Magazine article Management Today

How Oster Gained an Alpha

Magazine article Management Today

How Oster Gained an Alpha

Article excerpt

There is something endearing about Richard Oster, the 56-year old new chief executive of Cookson, the industrial materials group. A chubby, larger-than-life American, his appearance and heart-on-sleeve way of talking are terribly un-British. His conversation is punctuated with sayings that would make the average British chief executive squirm, such as, 'I'm honoured that the Cookson baton of culture and integrity has passed to me.' But anyone who dismisses his homely style as that of a folksy American lightweight is making a big mistake. Oster is the man who did a deal with Sir Owen Green, the man who masterminded the rise of BTR, and won.

In the early '80s, his family's metal business having been acquired by Cookson, Oster was working in Providence, Rhode Island, as president of Cookson America. His brief was to expand it into fast-growing areas like electronics materials. A company called Alpha Metals suited. Based in New Jersey, it was a leading manufacturer of soldering metals, wires, coatings and chemicals for electronic chips and and circuit boards. But, in 1982, Alpha was bought by Thomas Tilling. Then, in 1983, after a ferocious battle, Tilling was bought by BTR. Oster determined to prise Alpha away from BTR. 'Owen Green announced BTR had bought Tilling and none of its businesses would be sold. It was a nice challenge.'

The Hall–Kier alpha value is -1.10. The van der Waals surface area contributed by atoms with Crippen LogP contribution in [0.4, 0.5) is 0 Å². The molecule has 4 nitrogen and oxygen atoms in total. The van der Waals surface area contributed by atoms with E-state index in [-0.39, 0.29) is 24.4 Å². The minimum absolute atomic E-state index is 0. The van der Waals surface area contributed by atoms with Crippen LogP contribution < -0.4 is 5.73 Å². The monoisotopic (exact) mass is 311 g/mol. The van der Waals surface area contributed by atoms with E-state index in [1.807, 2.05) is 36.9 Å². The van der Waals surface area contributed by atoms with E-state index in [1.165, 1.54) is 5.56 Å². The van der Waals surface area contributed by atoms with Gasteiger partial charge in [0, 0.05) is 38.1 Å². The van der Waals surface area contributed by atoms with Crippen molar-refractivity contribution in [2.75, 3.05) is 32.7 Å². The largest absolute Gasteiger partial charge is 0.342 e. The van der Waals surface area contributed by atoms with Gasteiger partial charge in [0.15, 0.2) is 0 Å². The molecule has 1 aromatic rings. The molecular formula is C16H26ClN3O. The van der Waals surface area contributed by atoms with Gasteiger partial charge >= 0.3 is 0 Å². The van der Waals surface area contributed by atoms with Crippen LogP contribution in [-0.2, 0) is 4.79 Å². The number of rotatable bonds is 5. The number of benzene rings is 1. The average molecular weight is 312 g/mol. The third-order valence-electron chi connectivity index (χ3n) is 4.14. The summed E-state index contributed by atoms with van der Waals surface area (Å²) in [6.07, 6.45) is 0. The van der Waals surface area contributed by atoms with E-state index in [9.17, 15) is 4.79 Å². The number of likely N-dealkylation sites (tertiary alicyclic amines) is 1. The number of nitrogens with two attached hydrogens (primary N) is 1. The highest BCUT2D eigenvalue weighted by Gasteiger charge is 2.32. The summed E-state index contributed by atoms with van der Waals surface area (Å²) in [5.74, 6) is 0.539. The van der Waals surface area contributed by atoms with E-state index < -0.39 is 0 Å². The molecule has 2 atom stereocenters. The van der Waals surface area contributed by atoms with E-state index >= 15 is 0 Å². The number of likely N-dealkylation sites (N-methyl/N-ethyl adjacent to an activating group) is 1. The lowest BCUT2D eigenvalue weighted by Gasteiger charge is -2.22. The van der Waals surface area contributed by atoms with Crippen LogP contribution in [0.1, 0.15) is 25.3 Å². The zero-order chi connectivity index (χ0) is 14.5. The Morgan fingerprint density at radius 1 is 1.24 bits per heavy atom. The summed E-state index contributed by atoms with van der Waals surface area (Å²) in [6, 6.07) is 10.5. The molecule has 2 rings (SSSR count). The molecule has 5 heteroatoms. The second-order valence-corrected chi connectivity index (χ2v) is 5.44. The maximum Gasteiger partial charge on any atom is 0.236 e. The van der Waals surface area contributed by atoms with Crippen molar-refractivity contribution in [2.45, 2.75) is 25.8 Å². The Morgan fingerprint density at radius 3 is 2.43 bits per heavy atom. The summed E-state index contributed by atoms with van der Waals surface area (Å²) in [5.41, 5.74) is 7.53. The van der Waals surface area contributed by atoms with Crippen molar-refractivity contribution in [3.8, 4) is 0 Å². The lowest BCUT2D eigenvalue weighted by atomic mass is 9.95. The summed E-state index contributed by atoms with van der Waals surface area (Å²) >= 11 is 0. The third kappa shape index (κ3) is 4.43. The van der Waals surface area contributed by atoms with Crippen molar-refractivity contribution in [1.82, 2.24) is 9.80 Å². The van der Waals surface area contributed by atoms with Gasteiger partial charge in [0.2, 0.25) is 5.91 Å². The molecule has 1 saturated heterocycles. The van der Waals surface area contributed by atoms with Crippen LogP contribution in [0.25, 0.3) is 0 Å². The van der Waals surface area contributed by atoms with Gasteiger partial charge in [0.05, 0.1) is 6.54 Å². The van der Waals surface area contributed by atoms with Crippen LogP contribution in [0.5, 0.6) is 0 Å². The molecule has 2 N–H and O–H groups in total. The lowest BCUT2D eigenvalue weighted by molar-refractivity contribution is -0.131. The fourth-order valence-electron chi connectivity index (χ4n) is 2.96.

He set out to persuade Green to sell. BTR had an office in the same building in Providence as Cookson America. Shortly after the takeover, Oster met John Cahill, BTR's US chief. Oster proposed 'a joint venture' between Alpha and Fry's, a Cookson company. 'It was not what I had in mind but it opened up the conversation.' Oster knew that Stuart Carlton, the head of Alpha, and Cahill did not get on, so he invited the two of them to dinner at his house. 'They hated each other. But to make sure, I sat them opposite each other. I asked Carlton a question which I knew Cahill would not like the answer to, and vice versa.'

Oster seized his chance. First, he persuaded Carlton (who was to resign soon afterwards) and Cahill that Alpha was not a high-tech business. Then, he made Carlton believe that unless Alpha had a joint venture its business would not grow. Finally, he convinced Cahill that the shareholders of BTR would not be best served by hanging on to it. …

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